Shane Black’s stylish 1970’s buddy cop-esque film, The Nice Guys, is a complete mess from start to finish — but don’t get me wrong, I mean that in the best possible way. A fast-paced movie full of action, intrigue and crime, The Nice Guys features the very odd yet comical pairing of Russell Crowe and Ryan Gosling, which might seem dicey on paper but excels tenfold. It’s also a clever comedy, unlike the stupid and unfunny comedies the world is getting used to with the help from Adam Sandler, which is refreshing.
Set in L.A. in 1977, The Nice Guys is the story of two private investigators: Holland March (Ryan Gosling), a lazy, scheming, yet surprisingly smart alcoholic, and Jackson Healey (Russell Crowe), a brutish type who serves more as a privately hired thug than a PI. The two are forced to team up when March’s investigation into the murder of a porn star leads him to cross paths with runaway hippie Amelia (Margaret Qualley), who Healey was being paid to protect; once Amelia goes missing, however, the two discover that there may be more to this story than they thought. With March’s incredibly wise pre-teen daughter Holly (Angourie Rice) along for the ride, they’re soon thrown into the middle of a possible government cover-up, the 1970s porn industry, and a wild goose chase to find Amelia.
There’s a lot to enjoy here, including the fact that this movie is dripping with 1970s style. There are plenty of neon signs, bold colors and retro fashion to go around. It’s immersed in the Boogie Nights world of drugs and porn, and has the ridiculous hair and outfits to match. Some could say that The Nice Guys is more style than substance, but I find it’s a joy to watch the complicated and intricate screenplay unfold. It’s full of that classic ridiculousness Shane Black brought to the likes of Kiss Kiss, Bang Bang: you often find yourself giggling at how inept March and Healey can be, and laughing out loud at each situation they get themselves into. It’s a perfect blend of action and comedy.
That said, the most enjoyable thing here is the chemistry between Gosling and Crowe, an unlikely yet perfect pair. This is complemented by the strength of their individual roles, as this might even be my favorite performance by Ryan Gosling. His Holland March is such a mess, a washed-out PI who spends most of his time scamming old women and drinking. He’s like a terrified little kitten every time there’s trouble, which is the majority of the movie, and Gosling, who has some serious comedic chops, plays it all perfectly. Crowe’s Healey, as the brawn, is a good balance for March’s chaotic mess. Crowe spends much of the movie slowly but skilfully revealing that there’s a good heart underneath that muscle. Whereas March is along for the money or because his daughter guilt-tripped him into it, Healey wants to help save the day and find Amelia, and you can feel that emotion pouring out of the screen. Speaking of March’s daughter, Gosling and Crowe are in serious danger of having the whole show stolen from them by 14-year-old Angourie Rice. She plays Holly like a fearless 1970’s Nancy Drew, with the potential to be a better PI than her father as she constantly sneaks around with her elders and does more work than she lets on. It’s a wonderful performance by the newcomer, and rounds out what makes for an improbable but workable sleuthing team.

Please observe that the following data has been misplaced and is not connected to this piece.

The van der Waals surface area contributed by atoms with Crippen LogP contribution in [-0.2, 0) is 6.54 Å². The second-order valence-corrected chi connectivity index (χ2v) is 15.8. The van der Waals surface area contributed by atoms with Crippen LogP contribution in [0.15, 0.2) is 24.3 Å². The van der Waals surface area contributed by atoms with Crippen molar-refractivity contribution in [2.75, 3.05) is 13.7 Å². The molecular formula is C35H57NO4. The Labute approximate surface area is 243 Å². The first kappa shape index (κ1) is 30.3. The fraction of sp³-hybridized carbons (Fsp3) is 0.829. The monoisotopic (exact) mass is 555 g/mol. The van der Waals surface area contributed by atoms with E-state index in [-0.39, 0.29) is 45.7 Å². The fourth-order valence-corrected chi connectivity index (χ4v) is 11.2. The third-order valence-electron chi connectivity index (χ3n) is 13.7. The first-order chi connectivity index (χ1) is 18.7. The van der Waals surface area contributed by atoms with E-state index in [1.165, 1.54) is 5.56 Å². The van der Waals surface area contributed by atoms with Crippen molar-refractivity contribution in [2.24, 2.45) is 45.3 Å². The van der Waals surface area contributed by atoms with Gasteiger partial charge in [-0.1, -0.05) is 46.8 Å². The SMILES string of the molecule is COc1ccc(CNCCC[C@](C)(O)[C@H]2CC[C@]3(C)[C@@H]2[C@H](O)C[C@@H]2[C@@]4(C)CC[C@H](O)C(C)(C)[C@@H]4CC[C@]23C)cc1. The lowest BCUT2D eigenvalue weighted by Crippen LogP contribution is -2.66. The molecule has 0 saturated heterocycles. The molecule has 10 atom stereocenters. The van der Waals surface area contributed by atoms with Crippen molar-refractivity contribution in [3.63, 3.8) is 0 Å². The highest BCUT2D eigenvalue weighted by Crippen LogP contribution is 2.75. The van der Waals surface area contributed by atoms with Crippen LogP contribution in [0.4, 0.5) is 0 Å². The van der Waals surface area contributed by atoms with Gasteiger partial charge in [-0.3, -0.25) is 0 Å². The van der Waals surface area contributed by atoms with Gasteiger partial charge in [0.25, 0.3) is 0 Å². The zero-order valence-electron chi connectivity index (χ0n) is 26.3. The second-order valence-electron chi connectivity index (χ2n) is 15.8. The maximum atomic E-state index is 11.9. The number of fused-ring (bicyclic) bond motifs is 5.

This is such an oddball movie. It’s ridiculous and it knows it. I feel the director, actors and even the set designers are openly making fun of it, which is so amusing to watch. It’s also deftly made, as it shifts from comedy to action to satire to slapstick to maybe even neo-noir, and it does it all effortlessly. The result is an insanely fun and hilarious movie from start to finish. If you are a fan of Shane Black — or, more accurately, a fan of Kiss Kiss Bang Bang — you should really give The Nice Guys a shot.
The Nice Guys landed at #162 out of a possible 1346 movie on my Flickchart. That converts to a rating of 4.5 out of 5 stars or 88%. It is ranked #29 out of 268 movies I have seen from the 2010’s. It is ranked #5 out of 10 movies I have seen so far in this challenge.